Tracing my Irish ethnic trail, via Ancestry DNA
From the Wild West of Ireland, to Great Britain to the Legendary Celts of Europe.
My mother, Nora Thornton, was born in the village of Tavanaghmore, County Mayo, in the Wild West of Ireland, back around the turn of the last century. My father, Richard Patrick Hughes, Sr, was Baltimore-born, around the same time frame as my mother. His parents also hailed from Tavanaghmore.
When you look at this you have to say: Nothing could be more Irish. For about twenty years from the early 70s to the early 90s, I made regular trips to County Mayo to visit my mother’s birthplace, my dad’s relatives, and their surviving family members.
In fact, one of the trips was with my mother herself back in the early 70s. At that time her brother Mickey and sister Anne were still living. Mickey was holding up the fort in Tavanaghmore, the old family homestead. Anne was in the next village over – about a mile or so away – Stonepark.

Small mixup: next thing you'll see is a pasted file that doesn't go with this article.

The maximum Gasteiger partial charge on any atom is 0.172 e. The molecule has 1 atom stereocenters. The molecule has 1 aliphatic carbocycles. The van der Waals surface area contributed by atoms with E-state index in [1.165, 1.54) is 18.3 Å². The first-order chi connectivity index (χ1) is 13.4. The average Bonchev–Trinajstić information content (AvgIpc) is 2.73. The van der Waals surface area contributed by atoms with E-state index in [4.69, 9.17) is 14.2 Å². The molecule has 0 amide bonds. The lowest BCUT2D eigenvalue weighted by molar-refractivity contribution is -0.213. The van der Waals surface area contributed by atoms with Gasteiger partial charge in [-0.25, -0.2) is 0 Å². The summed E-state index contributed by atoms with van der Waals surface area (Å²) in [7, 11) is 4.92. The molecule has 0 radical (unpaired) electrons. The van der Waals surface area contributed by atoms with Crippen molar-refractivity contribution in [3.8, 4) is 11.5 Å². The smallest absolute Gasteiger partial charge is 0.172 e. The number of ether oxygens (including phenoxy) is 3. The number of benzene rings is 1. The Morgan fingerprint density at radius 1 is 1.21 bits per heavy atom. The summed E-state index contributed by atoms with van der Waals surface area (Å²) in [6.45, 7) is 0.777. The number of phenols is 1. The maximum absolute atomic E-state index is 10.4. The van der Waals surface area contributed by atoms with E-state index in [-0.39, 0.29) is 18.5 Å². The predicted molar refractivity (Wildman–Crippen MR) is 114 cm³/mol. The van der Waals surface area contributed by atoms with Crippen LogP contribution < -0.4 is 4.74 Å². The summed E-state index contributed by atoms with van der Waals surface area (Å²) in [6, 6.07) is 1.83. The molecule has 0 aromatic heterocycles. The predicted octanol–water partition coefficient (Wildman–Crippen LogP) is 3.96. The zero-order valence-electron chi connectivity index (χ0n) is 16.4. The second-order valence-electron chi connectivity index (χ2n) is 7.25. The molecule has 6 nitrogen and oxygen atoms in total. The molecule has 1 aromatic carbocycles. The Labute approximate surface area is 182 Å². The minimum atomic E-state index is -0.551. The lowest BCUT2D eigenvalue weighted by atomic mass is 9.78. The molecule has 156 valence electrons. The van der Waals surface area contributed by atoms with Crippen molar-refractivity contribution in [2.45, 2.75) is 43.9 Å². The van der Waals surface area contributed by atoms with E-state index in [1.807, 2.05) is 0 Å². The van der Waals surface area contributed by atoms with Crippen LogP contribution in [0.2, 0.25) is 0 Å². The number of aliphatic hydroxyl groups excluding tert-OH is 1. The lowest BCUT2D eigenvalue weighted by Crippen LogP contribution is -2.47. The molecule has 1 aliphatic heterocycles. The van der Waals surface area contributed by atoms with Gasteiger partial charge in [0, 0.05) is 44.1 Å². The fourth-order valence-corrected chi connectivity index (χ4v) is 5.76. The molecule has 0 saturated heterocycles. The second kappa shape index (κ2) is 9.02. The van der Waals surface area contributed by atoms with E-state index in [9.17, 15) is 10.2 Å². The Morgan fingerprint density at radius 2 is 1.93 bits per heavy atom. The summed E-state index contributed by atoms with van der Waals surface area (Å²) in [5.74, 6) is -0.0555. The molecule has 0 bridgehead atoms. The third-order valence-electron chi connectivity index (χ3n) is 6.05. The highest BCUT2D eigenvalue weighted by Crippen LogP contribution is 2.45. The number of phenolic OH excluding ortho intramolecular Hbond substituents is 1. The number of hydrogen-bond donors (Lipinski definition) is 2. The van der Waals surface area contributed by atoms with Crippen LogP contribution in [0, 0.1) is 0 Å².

One day Uncle Mickey took me to one of his local watering holes. It was a dark and dingy place with sweat coming off the ceiling. I thought I was in a James Joyce novel. Even though I had a hard time understanding my uncle, he was great company.
Tavanaghmore sits on a hill overlooking Loch Conn and the quaint village of Pontoon. In the distance, the northwest, you can see Mt. Nephin. It rises to 2646 feet. Uncle Mickey would insist – he fought in the Civil War in Ireland, 1921-22, on the Republican side – that his mountain was “higher” than Nephin’s. Well, we’ll let that one pass for the moment.